• YEP – also when I was in Germany, I could only get an absentee ballot from my State for presidential elections (Utah at the time). Then if they didn’t have a cancelled stamp, then the ballot wasn’t counted. If you know anything about the military postal service, they don’t get cancelled at the post office… it is supposed to be cancelled when it gets into the regular postal system. So– it doesn’t get stamped right… so it doesn’t get counted.

                  Catch 22 for the active duty military … over and over and over again.

                  • This particular thing makes me mad as h-ll. The voting age was changed (this is how I understood it) so that the military man in Vietnam would be able to vote since he was expected to fight at 18.

                    • If they are going to send IRS agents to the bases, why not ballot boxes — etc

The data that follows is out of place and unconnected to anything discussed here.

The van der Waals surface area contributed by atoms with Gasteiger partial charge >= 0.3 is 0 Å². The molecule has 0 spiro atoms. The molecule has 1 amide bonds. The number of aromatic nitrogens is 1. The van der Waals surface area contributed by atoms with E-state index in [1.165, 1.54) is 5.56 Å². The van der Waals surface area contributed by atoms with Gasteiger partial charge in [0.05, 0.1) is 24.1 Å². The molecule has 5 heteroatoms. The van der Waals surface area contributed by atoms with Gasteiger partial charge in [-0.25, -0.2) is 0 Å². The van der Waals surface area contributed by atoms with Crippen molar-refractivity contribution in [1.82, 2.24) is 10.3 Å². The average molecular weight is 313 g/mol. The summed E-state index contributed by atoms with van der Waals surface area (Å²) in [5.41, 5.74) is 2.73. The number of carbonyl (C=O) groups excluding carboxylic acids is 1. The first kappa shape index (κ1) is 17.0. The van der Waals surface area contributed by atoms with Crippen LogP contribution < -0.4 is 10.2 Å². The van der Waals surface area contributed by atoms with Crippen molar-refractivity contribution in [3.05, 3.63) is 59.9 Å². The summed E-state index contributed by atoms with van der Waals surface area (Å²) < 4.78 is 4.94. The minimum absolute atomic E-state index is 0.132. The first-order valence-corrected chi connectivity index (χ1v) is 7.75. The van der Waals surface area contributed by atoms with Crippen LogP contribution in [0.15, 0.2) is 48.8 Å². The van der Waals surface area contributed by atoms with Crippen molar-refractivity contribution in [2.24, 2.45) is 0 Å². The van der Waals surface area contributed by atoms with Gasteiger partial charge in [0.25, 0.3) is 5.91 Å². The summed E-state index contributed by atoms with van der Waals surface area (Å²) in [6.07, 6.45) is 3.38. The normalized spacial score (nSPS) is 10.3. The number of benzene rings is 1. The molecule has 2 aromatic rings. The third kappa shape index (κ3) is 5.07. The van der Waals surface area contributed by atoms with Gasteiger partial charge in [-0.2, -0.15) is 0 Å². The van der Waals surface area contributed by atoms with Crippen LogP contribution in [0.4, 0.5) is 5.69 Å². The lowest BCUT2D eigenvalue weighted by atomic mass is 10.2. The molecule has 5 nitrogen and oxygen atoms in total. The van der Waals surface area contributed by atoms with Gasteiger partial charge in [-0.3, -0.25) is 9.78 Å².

• Oh, because your vote is too important and ballots too complicated (they are, after all, different for every district and virtually every district.*)

                      I remember the argument for lowering the voting age, “if we’re old enough to fight, we’re old enough to vote!” It was much later that I figured out the two require very different skill sets. Voting involves judgement, evaluating alternate courses of action and their probable effectiveness as well as the characters of candidates stooping for office; fighting in the military requires you do what the eff you’re told, without any effing questions without any effing hesitation.

                      I also remember the 2000 Florida recount when the Democrats’ mantra was “Count EVERY Vote (unless it was submitted through military post)!” The bases for rejecting ballots submitted by the men and women Gore wanted to command were varied and intricate. Fortunately for the Left, hypocrisy is only a sin when committed by those who endorse a morality above winning.

                      *Yes, I know that it would be a simple simple simple matter to require every precinct’s ballot be put up on the ‘net as a pdf file, and ridiculously cheap as well — but where’s the political benefit to that?

                    • but where is the opportunity for graft in your solution, RES? Not to mention cheating.